Small stones in the soil - good or bad?

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Small stones in the soil - good or bad?
« on: August 07, 2011, 11:46:59 AM »
In working over soil on my plot, preparing areas for planting, I have been doing a lot of raking to remove larger stones. I've been doing this largely because they can be a bugger when it comes to digging planting holes later.

So I find myself wondering about stones in the soil. I'm thinking about small stones; ones that don't interfere much with using a trowel.

If these smaller stones serve a useful purpose, I should try not to remove them when raking (or sieving). And if they are lacking, maybe I should import some.

So - Do small stones serve a useful purpose in soil?


1. Modulation of available moisture.
Stones absorb water, capillary action taking it into microscopic crevices in the crystalline structure. I suspect that water is relatively slow to move out again, so I can imagine it acting along the same lines as the gel/pellets you can buy to act as reservoirs of water, especially in the soil of pot plants.
Also, the slow absorption could help to take-up temporary excesses of water.

2. Nutrients.
As water moves in and out of some stones, some nutrients may be dissolved and transported, becoming available to plant roots. By the same token, of course, adverse chemicals could also be transported (eg. calcium could be leached from chalk stones, which would not be appreciated by calciphobes.)

3. Root anchoring and depth.
A plant's roots are likely to penetrate the soil at a certain rate per volume of penetratable soil (subject to various conditions). If the bulk volume of soil is partly composed of stones, the remaining (penetratable) soil will be less, so the rate of root penetration will be greater relative to the bulk volume. (I know: that could be clearer: sorry.) My point is: If a plant's roots grow at a certain rate, in stony soil they will be able to anchor themselves in a greater bulk volume of soil than if the soil was stoneless. Better anchoring equals better resilience against the wind. That could also result in the roots penetrating deeper, and hence possibly gaining access to moister soil at depth.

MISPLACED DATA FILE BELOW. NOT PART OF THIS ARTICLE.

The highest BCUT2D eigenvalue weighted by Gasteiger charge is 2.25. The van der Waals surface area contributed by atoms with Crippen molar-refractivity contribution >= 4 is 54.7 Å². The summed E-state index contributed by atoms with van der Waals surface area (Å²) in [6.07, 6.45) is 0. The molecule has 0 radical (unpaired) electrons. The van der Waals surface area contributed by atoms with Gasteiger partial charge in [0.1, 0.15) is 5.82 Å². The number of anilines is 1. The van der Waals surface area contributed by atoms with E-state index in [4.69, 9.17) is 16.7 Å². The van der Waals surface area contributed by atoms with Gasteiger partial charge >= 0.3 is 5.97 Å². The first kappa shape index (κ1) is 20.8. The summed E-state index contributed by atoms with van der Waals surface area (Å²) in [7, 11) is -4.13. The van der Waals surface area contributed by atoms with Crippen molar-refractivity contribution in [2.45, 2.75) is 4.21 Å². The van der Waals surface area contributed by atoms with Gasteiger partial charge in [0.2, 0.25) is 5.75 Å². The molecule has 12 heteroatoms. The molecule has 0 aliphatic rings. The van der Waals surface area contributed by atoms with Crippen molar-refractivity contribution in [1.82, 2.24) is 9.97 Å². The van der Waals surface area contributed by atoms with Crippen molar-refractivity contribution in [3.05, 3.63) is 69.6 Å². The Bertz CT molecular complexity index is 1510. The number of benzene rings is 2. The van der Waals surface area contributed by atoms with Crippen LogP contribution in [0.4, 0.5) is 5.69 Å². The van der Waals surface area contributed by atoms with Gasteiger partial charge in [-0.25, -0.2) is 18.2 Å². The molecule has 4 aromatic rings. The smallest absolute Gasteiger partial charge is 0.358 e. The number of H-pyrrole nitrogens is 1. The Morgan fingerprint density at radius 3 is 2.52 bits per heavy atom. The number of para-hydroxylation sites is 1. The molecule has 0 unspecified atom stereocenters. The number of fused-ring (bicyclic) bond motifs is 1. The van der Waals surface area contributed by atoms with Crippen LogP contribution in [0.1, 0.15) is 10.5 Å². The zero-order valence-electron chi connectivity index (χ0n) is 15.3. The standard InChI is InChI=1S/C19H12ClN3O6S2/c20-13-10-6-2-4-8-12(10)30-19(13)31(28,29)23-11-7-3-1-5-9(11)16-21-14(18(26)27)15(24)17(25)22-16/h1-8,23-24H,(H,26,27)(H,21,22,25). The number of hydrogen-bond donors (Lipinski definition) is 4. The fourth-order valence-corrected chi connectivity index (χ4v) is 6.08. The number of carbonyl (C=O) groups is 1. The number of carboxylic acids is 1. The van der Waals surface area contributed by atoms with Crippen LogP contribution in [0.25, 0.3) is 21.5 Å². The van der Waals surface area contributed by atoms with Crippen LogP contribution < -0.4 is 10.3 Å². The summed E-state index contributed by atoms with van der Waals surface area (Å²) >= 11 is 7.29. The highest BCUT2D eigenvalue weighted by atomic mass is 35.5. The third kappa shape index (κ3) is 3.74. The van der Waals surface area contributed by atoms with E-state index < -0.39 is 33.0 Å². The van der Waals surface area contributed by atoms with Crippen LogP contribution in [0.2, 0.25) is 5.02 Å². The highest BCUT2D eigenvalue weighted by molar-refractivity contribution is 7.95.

4. Bulk.
By removing stones, one would decrease the overall volume of the soil. That could require extra soil to be imported. It is also possible that disposal of the removed stones could be a minor problem.

5. Appearance.
If the stones are a contrasting colour to the soil, the ones visible on the surface could be visually distracting. For example, white stones can look wrong in/on a dark soil, especially if the plant(s) have white flowers against dark- or no foliage.

6. Other?

I am ignoring particular issues such as stony soil giving problems for the quality of some root vegetables.
And I am considering just mediterranean gardening (the issues in cold temperate climates could be different).

Well, those are my thoughts, so far.
I'd be interested in your comments, dear reader, especially if you know of any scientific papers on the subject or if you have done experiments yourselves, or have relevant first-hand experience.
« Last Edit: August 07, 2011, 11:53:38 AM by MikeHardman »
Geologist by Uni training, IT consultant, Referee for Viola for Botanical Society of the British Isles, commissioned author and photographer on Viola for RHS (Enc. of Perennials, The Garden, The Plantsman).
I garden near Polis, Cyprus, 100m alt., on marl, but have gardened mainly in S.England